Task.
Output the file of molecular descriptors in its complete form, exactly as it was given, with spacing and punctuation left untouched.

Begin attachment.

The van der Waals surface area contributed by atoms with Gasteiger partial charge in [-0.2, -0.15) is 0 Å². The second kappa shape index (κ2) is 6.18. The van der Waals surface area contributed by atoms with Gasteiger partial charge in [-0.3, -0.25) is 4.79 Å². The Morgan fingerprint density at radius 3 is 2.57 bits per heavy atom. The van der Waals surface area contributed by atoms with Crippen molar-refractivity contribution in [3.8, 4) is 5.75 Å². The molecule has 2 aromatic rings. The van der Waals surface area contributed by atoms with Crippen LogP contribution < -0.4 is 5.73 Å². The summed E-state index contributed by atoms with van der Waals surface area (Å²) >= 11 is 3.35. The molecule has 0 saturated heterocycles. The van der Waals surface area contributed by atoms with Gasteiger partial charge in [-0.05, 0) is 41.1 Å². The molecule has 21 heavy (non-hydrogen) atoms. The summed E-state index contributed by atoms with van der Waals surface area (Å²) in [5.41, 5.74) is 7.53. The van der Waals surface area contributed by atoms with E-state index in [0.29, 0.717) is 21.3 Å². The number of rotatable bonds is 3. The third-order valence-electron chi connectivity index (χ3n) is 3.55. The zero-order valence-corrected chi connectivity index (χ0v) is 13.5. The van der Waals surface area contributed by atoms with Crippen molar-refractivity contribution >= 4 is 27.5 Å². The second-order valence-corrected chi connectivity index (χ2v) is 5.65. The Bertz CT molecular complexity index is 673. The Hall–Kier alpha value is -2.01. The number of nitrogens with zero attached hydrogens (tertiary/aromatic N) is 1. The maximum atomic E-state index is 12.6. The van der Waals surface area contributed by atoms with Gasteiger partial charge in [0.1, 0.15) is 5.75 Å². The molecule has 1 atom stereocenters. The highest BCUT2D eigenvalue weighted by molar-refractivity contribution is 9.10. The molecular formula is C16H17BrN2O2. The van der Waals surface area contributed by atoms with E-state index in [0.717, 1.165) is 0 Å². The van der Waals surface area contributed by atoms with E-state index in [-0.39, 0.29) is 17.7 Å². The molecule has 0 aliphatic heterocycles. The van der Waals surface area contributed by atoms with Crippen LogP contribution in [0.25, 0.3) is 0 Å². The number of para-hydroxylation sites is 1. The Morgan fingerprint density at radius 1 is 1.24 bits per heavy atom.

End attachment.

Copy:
The van der Waals surface area contributed by atoms with Gasteiger partial charge in [-0.2, -0.15) is 0 Å². The second kappa shape index (κ2) is 6.18. The van der Waals surface area contributed by atoms with Gasteiger partial charge in [-0.3, -0.25) is 4.79 Å². The Morgan fingerprint density at radius 3 is 2.57 bits per heavy atom. The van der Waals surface area contributed by atoms with Crippen molar-refractivity contribution in [3.8, 4) is 5.75 Å². The molecule has 2 aromatic rings. The van der Waals surface area contributed by atoms with Crippen LogP contribution < -0.4 is 5.73 Å². The summed E-state index contributed by atoms with van der Waals surface area (Å²) >= 11 is 3.35. The molecule has 0 saturated heterocycles. The van der Waals surface area contributed by atoms with Gasteiger partial charge in [-0.05, 0) is 41.1 Å². The molecule has 21 heavy (non-hydrogen) atoms. The summed E-state index contributed by atoms with van der Waals surface area (Å²) in [5.41, 5.74) is 7.53. The van der Waals surface area contributed by atoms with E-state index in [0.29, 0.717) is 21.3 Å². The number of rotatable bonds is 3. The third-order valence-electron chi connectivity index (χ3n) is 3.55. The zero-order valence-corrected chi connectivity index (χ0v) is 13.5. The van der Waals surface area contributed by atoms with Crippen molar-refractivity contribution >= 4 is 27.5 Å². The second-order valence-corrected chi connectivity index (χ2v) is 5.65. The Bertz CT molecular complexity index is 673. The Hall–Kier alpha value is -2.01. The number of nitrogens with zero attached hydrogens (tertiary/aromatic N) is 1. The maximum atomic E-state index is 12.6. The van der Waals surface area contributed by atoms with Gasteiger partial charge in [0.1, 0.15) is 5.75 Å². The molecule has 1 atom stereocenters. The highest BCUT2D eigenvalue weighted by molar-refractivity contribution is 9.10. The molecular formula is C16H17BrN2O2. The van der Waals surface area contributed by atoms with E-state index in [0.717, 1.165) is 0 Å². The van der Waals surface area contributed by atoms with E-state index in [-0.39, 0.29) is 17.7 Å². The molecule has 0 aliphatic heterocycles. The van der Waals surface area contributed by atoms with Crippen LogP contribution in [0.25, 0.3) is 0 Å². The number of para-hydroxylation sites is 1. The Morgan fingerprint density at radius 1 is 1.24 bits per heavy atom.